The state's approval process for teacher preparation programs should hold programs accountable for the quality of the teachers they produce. This goal was reorganized in 2017.
Minimum Standards of Performance: New Hampshire does not set minimum standards of performance for data collected about teacher preparation programs.
Program Accountability: As a result of the lack of minimum standards of performance, New Hampshire does not articulate consequences for programs that fail to meet specific criteria.
State Report Cards: New Hampshire does not produce and publish an annual report card that shows all the data the state collects on individual teacher preparation programs.
Program Approval Process: New Hampshire maintains full authority over teacher preparation program approval.
Administrative Rules for Education 606.02
Establish the minimum standards of performance for each category of data.
New Hampshire should establish precise minimum standards for teacher preparation program performance for each category of data it collects to help clarify expectations regarding program quality.
Ensure that criteria for program approval result in greater accountability.
New Hampshire should ensure that programs are held accountable for meeting minimum standards of performance, and that the state's accountability system is sufficient to differentiate performance among programs, including alternate route programs. The state should establish clear follow-up actions for programs failing to meet these standards, including remediation or loss of program approval as appropriate. For programs exceeding minimum standards, New Hampshire should consider finding effective ways to disseminate best practices.
Publish an annual report card on the state's website.
New Hampshire should produce an annual report card that clearly displays program-level data the state collects on individual teacher preparation programs. This report card should be publicly available on the state's website, at a minimum. Data should be presented in a manner that transparently conveys whether programs have met performance standards.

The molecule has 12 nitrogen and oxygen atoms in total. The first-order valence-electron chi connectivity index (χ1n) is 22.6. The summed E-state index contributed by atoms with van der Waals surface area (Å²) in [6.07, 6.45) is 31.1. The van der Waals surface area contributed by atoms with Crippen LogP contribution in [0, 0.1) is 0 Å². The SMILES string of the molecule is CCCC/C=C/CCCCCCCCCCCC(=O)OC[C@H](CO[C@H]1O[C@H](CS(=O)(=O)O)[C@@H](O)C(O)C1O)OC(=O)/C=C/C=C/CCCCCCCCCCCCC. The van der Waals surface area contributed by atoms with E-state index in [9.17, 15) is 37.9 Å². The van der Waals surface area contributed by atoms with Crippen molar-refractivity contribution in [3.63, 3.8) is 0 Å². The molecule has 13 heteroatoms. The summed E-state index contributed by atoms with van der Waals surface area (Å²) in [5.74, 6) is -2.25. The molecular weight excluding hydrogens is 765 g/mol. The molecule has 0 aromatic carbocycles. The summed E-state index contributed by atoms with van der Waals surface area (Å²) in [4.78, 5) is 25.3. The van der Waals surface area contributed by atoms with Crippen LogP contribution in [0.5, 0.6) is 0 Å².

New Hampshire recognized the factual accuracy of this analysis.
The state also added that program approval has been the cornerstone of the state's work as a Network for Transforming Educator Preparation (NTEP) state, and that over the past year a work group of New Hampshire Department of Education staff, representatives from institutions of higher education, and PreK-12 practitioners has been rewriting the state's rules for program approval, establishing clarity of expectation and increasing the rigor of what the state expects. The state noted that in June, the Council for Teacher Education (CTE), which is an advisory board to the state board of education, approved the proposed changes that will now go through the rulemaking process and then move to the state board of education.
NCTQ looks forward to reviewing the state's progress in future editions of the Yearbook.
1D: Program Reporting Requirements
The state should examine a number of factors when measuring the performance of and approving teacher preparation programs. Although the quality of both the subject-matter preparation and professional sequence is crucial, there are also additional measures that can provide the state and the public with meaningful, readily understandable indicators of how well programs are doing when it comes to preparing teachers to be successful in the classroom.
States have made great strides in building data systems with the capacity to provide evidence of teacher performance. These same data systems can be used to link teacher effectiveness to the teacher preparation programs from which they came. States should make such data, as well as other objective measures that go beyond licensure test pass rates, central components of their teacher preparation program approval processes, and they should establish precise standards for performance that are more useful for accountability purposes.
National accrediting bodies, such as CAEP, are raising the bar, but are no substitute for states' own policy. A number of states now have somewhat more rigorous academic standards for admission by virtue of requiring that programs meet CAEP's accreditation standards. However, whether CAEP will uniformly uphold its standards (especially as they have already backtracked on the GPA requirement) and deny accreditation to programs that fall short of these admission requirements remains to be seen. Clear state policy would eliminate this uncertainty and send an unequivocal message to programs about the state's expectations.